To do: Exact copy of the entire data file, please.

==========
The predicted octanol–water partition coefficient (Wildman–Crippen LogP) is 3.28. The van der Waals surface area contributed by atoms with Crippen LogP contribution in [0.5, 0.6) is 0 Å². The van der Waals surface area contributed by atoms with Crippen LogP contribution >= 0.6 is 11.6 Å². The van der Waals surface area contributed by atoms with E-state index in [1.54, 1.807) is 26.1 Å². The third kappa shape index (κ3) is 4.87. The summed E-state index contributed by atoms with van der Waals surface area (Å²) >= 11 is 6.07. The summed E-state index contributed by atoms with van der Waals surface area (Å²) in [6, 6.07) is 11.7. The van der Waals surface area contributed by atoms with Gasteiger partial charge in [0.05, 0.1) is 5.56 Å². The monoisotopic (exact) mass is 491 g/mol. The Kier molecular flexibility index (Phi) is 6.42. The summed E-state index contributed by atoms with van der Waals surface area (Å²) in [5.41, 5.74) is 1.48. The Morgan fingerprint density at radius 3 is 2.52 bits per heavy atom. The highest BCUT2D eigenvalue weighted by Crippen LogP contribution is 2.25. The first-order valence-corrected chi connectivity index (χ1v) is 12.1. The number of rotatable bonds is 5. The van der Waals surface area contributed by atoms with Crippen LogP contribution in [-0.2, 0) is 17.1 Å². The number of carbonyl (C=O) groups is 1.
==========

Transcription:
The predicted octanol–water partition coefficient (Wildman–Crippen LogP) is 3.28. The van der Waals surface area contributed by atoms with Crippen LogP contribution in [0.5, 0.6) is 0 Å². The van der Waals surface area contributed by atoms with Crippen LogP contribution >= 0.6 is 11.6 Å². The van der Waals surface area contributed by atoms with E-state index in [1.54, 1.807) is 26.1 Å². The third kappa shape index (κ3) is 4.87. The summed E-state index contributed by atoms with van der Waals surface area (Å²) >= 11 is 6.07. The summed E-state index contributed by atoms with van der Waals surface area (Å²) in [6, 6.07) is 11.7. The van der Waals surface area contributed by atoms with Gasteiger partial charge in [0.05, 0.1) is 5.56 Å². The monoisotopic (exact) mass is 491 g/mol. The Kier molecular flexibility index (Phi) is 6.42. The summed E-state index contributed by atoms with van der Waals surface area (Å²) in [5.41, 5.74) is 1.48. The Morgan fingerprint density at radius 3 is 2.52 bits per heavy atom. The highest BCUT2D eigenvalue weighted by Crippen LogP contribution is 2.25. The first-order valence-corrected chi connectivity index (χ1v) is 12.1. The number of rotatable bonds is 5. The van der Waals surface area contributed by atoms with Crippen LogP contribution in [-0.2, 0) is 17.1 Å². The number of carbonyl (C=O) groups is 1.